Okay, I admit it … last week’s A Deacon’s Musing was somewhat of a rant. I am not apologising for The Disciple’s Path blog as much as recognising that, for some, it may have been experienced in that manner. I am also not certain that is a bad thing … especially if it has opened you up to questions, digging and perhaps reflecting about where you are and, more importantly, not only about where you might long to be, but perhaps where you suspect the Holy might be guiding you. And, to be even more pointed, where the Creator might be guiding you, but you are aware that you are – at some level – perhaps resisting …

While I was musing about this week’s blog, I have recognised that I am also blessed as I enter a Learning Circle for the Designated Lay Ministry programme of the United Church of Canada. It is both gift and honour to sit with these men and women who have responded to God’s ever-present whisper. A response that for many that means a second, third or even fourth career! A response that means learning new things, confronting assumptions and maybe even one’s own complicit connexion to human choices that hurt and harms others.

Lifelong Learner

Lifelong Learner

As well, as I walk into the next two weeks, I also note that I myself have gone back to school – perhaps news to some – to pursue Doctoral Studies in a topic that is core to my own Call to ministry: a journey that has and continues to find ways to address the violence that is constantly present in the realities of human choices. For me, responding to this has led me into areas of Restorative Justice and seeking alternatives to processes and systems that often leave one person a loser and another the winner; where one person is a victim, the other the perpetrator; where one is oppressed; and, the other oppressor.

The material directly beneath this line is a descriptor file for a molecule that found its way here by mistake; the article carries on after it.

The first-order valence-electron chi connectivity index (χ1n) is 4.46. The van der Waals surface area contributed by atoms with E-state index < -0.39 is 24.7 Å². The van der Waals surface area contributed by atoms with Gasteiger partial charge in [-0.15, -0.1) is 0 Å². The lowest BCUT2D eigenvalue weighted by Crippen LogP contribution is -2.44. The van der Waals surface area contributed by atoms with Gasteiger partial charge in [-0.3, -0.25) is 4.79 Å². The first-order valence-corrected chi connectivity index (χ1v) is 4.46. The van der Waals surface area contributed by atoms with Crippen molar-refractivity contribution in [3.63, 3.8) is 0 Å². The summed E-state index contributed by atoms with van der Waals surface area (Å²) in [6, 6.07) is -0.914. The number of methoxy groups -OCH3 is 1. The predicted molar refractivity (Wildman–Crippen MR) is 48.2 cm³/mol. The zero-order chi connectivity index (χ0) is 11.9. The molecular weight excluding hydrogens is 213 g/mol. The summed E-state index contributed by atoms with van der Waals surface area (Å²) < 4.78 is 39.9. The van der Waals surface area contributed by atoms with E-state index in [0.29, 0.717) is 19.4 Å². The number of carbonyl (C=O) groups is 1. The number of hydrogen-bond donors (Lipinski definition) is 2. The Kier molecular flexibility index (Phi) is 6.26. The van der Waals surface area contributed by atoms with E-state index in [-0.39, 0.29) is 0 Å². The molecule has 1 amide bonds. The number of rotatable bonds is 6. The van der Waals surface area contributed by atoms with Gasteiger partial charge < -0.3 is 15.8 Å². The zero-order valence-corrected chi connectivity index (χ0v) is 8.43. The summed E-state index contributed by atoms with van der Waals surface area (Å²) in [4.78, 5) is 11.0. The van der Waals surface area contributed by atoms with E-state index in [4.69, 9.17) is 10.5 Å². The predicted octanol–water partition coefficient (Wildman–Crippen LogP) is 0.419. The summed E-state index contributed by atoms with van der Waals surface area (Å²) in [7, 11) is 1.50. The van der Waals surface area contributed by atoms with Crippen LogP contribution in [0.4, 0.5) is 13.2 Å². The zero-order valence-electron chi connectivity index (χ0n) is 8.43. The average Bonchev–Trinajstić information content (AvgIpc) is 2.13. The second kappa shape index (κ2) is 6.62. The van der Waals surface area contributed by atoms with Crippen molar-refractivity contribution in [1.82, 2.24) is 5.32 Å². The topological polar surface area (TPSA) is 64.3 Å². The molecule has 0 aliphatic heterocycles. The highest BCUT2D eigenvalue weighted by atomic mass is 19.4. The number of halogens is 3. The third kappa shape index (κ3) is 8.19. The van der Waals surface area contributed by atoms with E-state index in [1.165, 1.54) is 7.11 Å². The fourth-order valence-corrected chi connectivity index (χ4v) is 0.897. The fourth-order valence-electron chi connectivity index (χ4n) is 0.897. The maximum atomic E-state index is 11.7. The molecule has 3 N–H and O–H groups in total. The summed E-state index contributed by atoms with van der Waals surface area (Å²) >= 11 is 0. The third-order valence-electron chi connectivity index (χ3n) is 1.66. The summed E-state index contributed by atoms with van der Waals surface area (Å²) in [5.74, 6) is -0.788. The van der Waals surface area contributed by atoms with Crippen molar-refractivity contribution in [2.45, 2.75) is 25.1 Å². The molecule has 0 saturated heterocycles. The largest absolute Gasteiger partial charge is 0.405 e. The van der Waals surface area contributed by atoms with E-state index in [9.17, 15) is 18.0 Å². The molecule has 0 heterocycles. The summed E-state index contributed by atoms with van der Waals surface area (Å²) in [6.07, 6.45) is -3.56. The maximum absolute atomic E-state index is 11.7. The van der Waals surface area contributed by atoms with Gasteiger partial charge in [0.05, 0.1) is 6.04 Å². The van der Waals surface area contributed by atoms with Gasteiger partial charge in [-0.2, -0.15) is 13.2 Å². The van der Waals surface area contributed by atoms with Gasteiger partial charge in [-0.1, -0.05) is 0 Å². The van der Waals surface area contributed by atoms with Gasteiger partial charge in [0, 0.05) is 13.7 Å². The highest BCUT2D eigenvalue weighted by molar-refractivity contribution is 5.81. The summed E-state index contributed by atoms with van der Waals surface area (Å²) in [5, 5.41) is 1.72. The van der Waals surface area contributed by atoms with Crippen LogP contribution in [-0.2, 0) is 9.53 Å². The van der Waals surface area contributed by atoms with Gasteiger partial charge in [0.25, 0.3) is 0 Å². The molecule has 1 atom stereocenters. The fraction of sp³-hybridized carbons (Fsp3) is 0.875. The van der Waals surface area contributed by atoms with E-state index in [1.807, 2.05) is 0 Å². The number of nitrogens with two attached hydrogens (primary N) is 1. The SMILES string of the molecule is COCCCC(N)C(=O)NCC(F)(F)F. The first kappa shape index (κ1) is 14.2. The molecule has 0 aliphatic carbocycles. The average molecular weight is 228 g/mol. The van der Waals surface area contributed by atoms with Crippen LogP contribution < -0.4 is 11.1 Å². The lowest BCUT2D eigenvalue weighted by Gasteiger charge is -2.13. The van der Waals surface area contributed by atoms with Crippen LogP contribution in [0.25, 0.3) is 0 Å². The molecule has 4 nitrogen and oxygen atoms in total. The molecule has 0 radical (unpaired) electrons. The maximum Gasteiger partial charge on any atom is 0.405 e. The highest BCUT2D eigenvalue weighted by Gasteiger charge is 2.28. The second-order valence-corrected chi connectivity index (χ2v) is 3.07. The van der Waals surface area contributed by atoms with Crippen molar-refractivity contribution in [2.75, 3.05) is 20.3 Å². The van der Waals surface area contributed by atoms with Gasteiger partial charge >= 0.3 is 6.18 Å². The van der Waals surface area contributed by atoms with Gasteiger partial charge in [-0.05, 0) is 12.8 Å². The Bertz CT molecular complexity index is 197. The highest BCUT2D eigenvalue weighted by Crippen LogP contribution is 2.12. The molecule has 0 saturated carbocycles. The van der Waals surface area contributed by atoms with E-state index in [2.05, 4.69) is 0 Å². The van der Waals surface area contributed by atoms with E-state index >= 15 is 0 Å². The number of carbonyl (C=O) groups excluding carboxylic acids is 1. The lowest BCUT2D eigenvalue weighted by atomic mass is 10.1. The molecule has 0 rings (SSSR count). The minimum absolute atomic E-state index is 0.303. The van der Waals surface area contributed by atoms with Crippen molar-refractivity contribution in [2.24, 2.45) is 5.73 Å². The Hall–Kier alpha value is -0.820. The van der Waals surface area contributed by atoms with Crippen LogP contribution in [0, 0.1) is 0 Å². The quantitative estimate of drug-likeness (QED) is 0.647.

The connexion between the first paragraph and the beginning of this fourth one lies in something that is echoed more and more within the circles in which I walk: lifelong learning. Lifelong learning, as a lens to understand our lives, recognises that this practice is good for us both pragmatically and spiritually. In a time and age when technology continuously reinvents itself, we are constantly forced to do things in new ways. The reality is that necessity leads us to be engaged in ongoing education. What we thought was the way to do it, really is no longer a helpful response to change. And if we are not utilising our grey matter, we can not only become obsolete in an increasingly globalised economy, we get left behind …

Obviously my own slant, however, tends toward the spiritual benefits. The opportunities that arise as people of faith engaged with learning as a discipline are many, perhaps even unquantifiable. The all-ready named pragmatic reason for embracing our journey, as a lifelong-learner, reinforces what has often been a traditional practice for people of faith. Digging into our selves, spiritual practices, faith traditions and Sacred Texts does not stop once you finish Confirmation Classes, though often it might mark a pause for many Mainstream Protestants. The pragmatic reasons for ongoing learning, as people of faith, I believe is required because the tapestry of our culture is constantly changing by the technologies that force even the resistant to learn afresh.

Consider, for instance, the following questions and tensions, which arise for us as a Christian community:

I do not purport to have the answers to these and many other questions that begin to arise as we live into a life of ongoing learning. But I do know that if we are not in fact engaged with intention upon such a path, someone else will make those decisions for faith communities and they may be decisions that stand in complete opposition to who we purport to be as Disciples of Christ …

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